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SPATIAL NAVIGATION – A UNIQUE WINDOW INTO MECHANISMS OF COGNITIVE AGEING

Final Report Summary - AGESPACE (SPATIAL NAVIGATION – A UNIQUE WINDOW INTO MECHANISMS OF COGNITIVE AGEING)

In 2014, the Nobel prize in Medicine/Physiology was awarded for the discovery of place and grid cells, two key components of the brain’s navigational system that are particularly vulnerable to age-related neuropathology. Indeed, elderly people often report substantial declines in their sense of direction, which can severely restrict their mobility and affect levels of (physical) activity and social participation.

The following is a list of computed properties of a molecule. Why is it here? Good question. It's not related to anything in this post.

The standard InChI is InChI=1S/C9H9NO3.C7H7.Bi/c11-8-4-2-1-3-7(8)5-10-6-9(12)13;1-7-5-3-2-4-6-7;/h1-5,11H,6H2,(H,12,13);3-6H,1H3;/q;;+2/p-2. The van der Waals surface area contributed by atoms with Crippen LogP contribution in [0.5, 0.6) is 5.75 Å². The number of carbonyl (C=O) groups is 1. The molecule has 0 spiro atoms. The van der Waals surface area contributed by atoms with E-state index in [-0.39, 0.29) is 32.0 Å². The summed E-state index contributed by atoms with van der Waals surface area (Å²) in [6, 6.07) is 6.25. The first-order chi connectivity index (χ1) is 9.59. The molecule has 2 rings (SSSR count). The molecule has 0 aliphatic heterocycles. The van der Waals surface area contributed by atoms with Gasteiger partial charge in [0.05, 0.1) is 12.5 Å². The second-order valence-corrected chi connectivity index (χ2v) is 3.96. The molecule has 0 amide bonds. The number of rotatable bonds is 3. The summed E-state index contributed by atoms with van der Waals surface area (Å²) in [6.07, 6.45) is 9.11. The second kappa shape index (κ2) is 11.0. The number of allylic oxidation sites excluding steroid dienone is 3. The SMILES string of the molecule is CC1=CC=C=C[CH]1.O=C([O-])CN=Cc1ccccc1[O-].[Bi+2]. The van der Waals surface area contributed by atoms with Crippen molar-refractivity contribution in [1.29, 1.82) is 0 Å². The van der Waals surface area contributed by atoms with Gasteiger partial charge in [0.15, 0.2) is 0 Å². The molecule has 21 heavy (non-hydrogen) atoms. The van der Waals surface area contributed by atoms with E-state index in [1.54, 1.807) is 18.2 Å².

By exploiting the unique potential of immersive virtual reality and advanced neuroimaging, the AGESPACE project established an ambitious research program that (i) employed spatial navigation as a model system for understanding mechanisms of healthy and pathological ageing, (ii) developed diagnostic tools to improve the assessment of cognitive health in older people, and (iii) implemented technology-based interventions to counteract age-related changes in navigational abilities. As such, AGESPACE has provided the first detailed evidence for how aging affects specific navigational computations and the underlying neural computations. Together, this research has not only significantly advanced our understanding of how human aging affects one of the most fundamental cognitive abilities, but it has also laid the foundation for multiple future research avenues, including, for example, how spatial navigation could be used as a cognitive biomarker for impending cognitive decline in clinical populations.